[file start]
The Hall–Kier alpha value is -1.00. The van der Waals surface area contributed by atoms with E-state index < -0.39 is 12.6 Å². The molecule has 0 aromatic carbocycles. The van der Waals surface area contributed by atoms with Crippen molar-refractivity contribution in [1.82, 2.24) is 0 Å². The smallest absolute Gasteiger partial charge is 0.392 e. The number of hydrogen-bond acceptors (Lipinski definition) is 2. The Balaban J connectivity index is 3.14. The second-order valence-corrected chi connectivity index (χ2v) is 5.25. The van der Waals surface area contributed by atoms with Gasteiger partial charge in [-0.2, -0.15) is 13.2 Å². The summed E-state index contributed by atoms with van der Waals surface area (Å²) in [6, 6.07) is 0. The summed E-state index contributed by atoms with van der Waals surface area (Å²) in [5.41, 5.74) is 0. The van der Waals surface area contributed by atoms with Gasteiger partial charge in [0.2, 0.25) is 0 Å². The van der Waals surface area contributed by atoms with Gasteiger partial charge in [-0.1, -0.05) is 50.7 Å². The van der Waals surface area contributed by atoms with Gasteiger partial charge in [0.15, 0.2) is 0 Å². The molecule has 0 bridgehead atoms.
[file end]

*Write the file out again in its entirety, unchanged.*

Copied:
The Hall–Kier alpha value is -1.00. The van der Waals surface area contributed by atoms with E-state index < -0.39 is 12.6 Å². The molecule has 0 aromatic carbocycles. The van der Waals surface area contributed by atoms with Crippen molar-refractivity contribution in [1.82, 2.24) is 0 Å². The smallest absolute Gasteiger partial charge is 0.392 e. The number of hydrogen-bond acceptors (Lipinski definition) is 2. The Balaban J connectivity index is 3.14. The second-order valence-corrected chi connectivity index (χ2v) is 5.25. The van der Waals surface area contributed by atoms with Gasteiger partial charge in [-0.2, -0.15) is 13.2 Å². The summed E-state index contributed by atoms with van der Waals surface area (Å²) in [6, 6.07) is 0. The summed E-state index contributed by atoms with van der Waals surface area (Å²) in [5.41, 5.74) is 0. The van der Waals surface area contributed by atoms with Gasteiger partial charge in [0.2, 0.25) is 0 Å². The van der Waals surface area contributed by atoms with Gasteiger partial charge in [-0.1, -0.05) is 50.7 Å². The van der Waals surface area contributed by atoms with Gasteiger partial charge in [0.15, 0.2) is 0 Å². The molecule has 0 bridgehead atoms.